Average daily Covid deaths in the US fall below 1,000 for the first time in nearly five MONTHS

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The seven-day moving average of daily COVID-19 deaths fell below 1,000 for the first time in nearly five months on Wednesday, according to a DailyMail.com analysis of data from Johns Hopkins University.

It comes after the director of Centers for Disease Control and Prevention (CDC), Dr. Rochelle Walensky, said on Monday that she was ‘scared’ and had ‘a sense of impending doom’ while following the trends in COVID-19 cases and deaths. looked at.

After weeks of steady decline, these trends are leveling off. On Monday, the CDC’s figures showed that the new average daily coronavirus cases were up 10 percent from the previous week, and the number of deaths hovered around 1,000 per day.

Although the average number of deaths fell on Wednesday, the US recorded a further 1,076 deaths on Wednesday – an increase from the previous five days.

The discrepancies in the U.S. Covid numbers reflect greater tension in the U.S. fight against the virus: Vaccinations are speeding up and the weather is warming up, prompting states to relax restrictions, but herd immunity is months away and coming more contagious variants, fueling the spread of the coronavirus.

If the US is in a race between vaccines and variants, the data suggests it’s neck and neck.

The seven-day moving average of daily COVID-19 deaths fell below 1,000 for the first time in nearly five months on Wednesday

The seven-day moving average of daily COVID-19 deaths fell below 1,000 for the first time in nearly five months on Wednesday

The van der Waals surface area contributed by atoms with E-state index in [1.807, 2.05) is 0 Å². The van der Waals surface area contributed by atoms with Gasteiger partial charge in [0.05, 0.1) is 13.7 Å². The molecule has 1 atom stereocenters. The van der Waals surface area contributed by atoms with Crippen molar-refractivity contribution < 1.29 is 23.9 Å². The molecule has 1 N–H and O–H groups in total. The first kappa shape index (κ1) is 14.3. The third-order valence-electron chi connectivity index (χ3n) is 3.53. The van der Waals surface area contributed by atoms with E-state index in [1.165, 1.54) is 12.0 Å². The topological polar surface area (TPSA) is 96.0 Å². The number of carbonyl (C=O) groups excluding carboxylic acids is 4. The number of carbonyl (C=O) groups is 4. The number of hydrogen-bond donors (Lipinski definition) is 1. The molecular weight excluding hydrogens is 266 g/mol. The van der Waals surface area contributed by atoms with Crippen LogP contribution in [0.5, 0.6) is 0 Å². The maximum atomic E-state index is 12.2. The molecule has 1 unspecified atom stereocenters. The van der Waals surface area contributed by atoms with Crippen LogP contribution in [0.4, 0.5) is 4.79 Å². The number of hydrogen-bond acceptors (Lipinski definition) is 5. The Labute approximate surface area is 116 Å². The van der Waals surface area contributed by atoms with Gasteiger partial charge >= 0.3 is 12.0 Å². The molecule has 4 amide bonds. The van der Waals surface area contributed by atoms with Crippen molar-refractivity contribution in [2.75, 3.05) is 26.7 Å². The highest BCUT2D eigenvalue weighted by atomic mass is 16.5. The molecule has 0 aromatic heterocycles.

The seven-day rolling average of new cases has fallen to about 64,500, but more than 67,000 new infections were recorded on Wednesday

The seven-day rolling average of new cases has fallen to about 64,500, but more than 67,000 new infections were recorded on Wednesday

The seven-day rolling average of new cases has fallen to about 64,500, but more than 67,000 new infections were recorded on Wednesday

CDC Director Dr. Rochelle Walensky warned she had a sense of `` impending doom '' when looking at the trends in Covid cases and deaths, but the average number of fatalities has dropped

CDC Director Dr. Rochelle Walensky warned she had a sense of `` impending doom '' when looking at the trends in Covid cases and deaths, but the average number of fatalities has dropped

CDC Director Dr. Rochelle Walensky warned she had a sense of “ impending doom ” when looking at the trends in Covid cases and deaths, but the average number of fatalities has dropped

The US saw more than 67,000 new COVID-19 cases on Thursday, up from 61,240 the day before.

That’s slightly more new infections than the seven-day rolling average of 64,514 cases per day, but a 23 percent drop from the number of new positive tests reported the previous Wednesday.

The number of deaths in the US has declined rapidly in the past three months, but the CDC now predicts that “ the number of deaths will remain stable or show an uncertain trend over the next four weeks. ”

The latest models, released Wednesday, predict that 3,100 to 10,200 Americans will die during the week ending April 24.

By then the total death toll could reach 585,000, the latest model warns.

According to data from Johns Hopkins University, 6,722 new deaths have occurred in the past week.

The CDC predicts eight states or territories will continue to see declining death rates, but says future trends in fatalities in the vast majority of states are uncertain.

CDC's latest models, released Wednesday, predict that 3,100 to 10,200 Americans will die during the week ending April 24

CDC's latest models, released Wednesday, predict that 3,100 to 10,200 Americans will die during the week ending April 24

CDC’s latest models, released Wednesday, predict that 3,100 to 10,200 Americans will die during the week ending April 24

To date, more than 552,000 Americans have died from COVID-19.

More than 30 million people have been infected with the coronavirus and tested positive, although the actual number of cases is likely to be much higher.